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Need for Social Inclusion

Forty-one-year-old Aparna Singhal lives in Noida, Uttar Pradesh and works as a Software Engineer with a multinational company. She is married and has a child. Aparna started facing sight problems some years ago and she was diagnosed with Retinitis Pigmentosa, an eye condition that results is gradual vision loss.
This sudden deterioration of her eyesight impacted her functioning at work and home. She began to lose her self-confidence. She had to reacquaint herself with the space inside her home as well as in the office. At work, she tried using some aids like magnifier and high contrast settings to see the screen. She even learned to use computers with screen reading software.
It took her some time to accept her new state of being, and the new ways of working but she adapted well. Her employers were supportive in offering her a role that was more suitable to her condition. While earlier her company had to outsource jobs related to accessibility, Aparna became their new in-house accessibility champion.
Slowly, Aparna found her comfort at home and in the office. But she missed the opportunity and ability to socialize. The thought of stepping into a new/unknown territory scared her, and therefore her social activities were reduced to zero.
She reached out to the Eyeway Helpdesk to find out if people with vision impairment could access any forms of entertainment, travel et cetera. The Eyeway counselor assured Aparna that she could do almost anything, with a little bit of training in mobility skills. She could independently step out for dinner, or a movie, or travel to a tourist spot.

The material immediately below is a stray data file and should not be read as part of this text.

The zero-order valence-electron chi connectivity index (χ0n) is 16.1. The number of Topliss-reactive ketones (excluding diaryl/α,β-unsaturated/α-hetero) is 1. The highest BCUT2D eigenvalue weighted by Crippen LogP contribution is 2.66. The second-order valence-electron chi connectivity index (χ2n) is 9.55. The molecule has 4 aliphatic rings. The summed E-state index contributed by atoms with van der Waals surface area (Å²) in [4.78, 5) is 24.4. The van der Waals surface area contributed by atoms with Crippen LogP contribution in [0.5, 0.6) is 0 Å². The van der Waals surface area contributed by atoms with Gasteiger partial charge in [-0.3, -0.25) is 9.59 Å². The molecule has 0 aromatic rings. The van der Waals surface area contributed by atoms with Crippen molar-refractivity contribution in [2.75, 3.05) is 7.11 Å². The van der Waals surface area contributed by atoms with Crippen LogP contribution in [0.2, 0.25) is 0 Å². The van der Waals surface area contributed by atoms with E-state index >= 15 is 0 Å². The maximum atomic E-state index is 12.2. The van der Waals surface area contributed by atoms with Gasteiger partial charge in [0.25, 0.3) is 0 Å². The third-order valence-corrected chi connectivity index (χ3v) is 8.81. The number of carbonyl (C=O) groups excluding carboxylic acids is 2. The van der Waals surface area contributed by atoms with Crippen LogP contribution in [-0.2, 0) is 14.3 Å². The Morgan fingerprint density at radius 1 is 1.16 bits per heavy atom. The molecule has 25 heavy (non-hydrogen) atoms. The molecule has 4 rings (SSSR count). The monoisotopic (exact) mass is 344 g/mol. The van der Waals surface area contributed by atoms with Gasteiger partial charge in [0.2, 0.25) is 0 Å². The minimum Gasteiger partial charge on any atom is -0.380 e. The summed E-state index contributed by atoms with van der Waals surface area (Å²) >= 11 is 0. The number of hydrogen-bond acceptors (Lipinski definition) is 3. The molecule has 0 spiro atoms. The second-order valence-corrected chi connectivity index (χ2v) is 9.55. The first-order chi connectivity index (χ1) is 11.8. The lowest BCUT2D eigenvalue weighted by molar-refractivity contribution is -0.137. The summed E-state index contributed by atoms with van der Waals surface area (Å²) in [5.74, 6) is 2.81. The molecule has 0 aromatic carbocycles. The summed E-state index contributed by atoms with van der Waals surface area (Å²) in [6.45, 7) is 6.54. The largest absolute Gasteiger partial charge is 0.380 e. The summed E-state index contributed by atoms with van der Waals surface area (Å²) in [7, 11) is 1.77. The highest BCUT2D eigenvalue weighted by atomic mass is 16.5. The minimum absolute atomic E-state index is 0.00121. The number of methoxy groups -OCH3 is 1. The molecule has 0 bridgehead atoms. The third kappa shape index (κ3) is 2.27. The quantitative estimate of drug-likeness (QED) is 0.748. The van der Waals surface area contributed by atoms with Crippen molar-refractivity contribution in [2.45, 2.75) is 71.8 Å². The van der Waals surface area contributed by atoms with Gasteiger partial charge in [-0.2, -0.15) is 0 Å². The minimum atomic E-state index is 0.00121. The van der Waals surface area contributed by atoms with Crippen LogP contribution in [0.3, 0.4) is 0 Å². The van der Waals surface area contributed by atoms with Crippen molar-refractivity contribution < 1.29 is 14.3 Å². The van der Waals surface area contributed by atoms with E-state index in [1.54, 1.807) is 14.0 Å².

The counselor advised against always relying on an escort to accompany her, and instead seeking help wherever needed. For instance, she could seek help at the ticketing counter of a movie theatre if required. As for tickets, she could book online.
Aparna felt a renewed sense of vigour and decided to explore different spaces. She is now able to go out for movies on her own and is planning a trip abroad. The Eyeway counselor put her in touch with visually impaired people who travel within and out of the country for work or leisure.
They offered her practical tips toplan her trips as well as be aware of what to expect during such excursions. We often tend to overlook the need for social inclusion for persons with blindness. We assume that they don’t watch movies or go out with friends. But sighted or blind, we are people with the same needs. 
Team Eyeway

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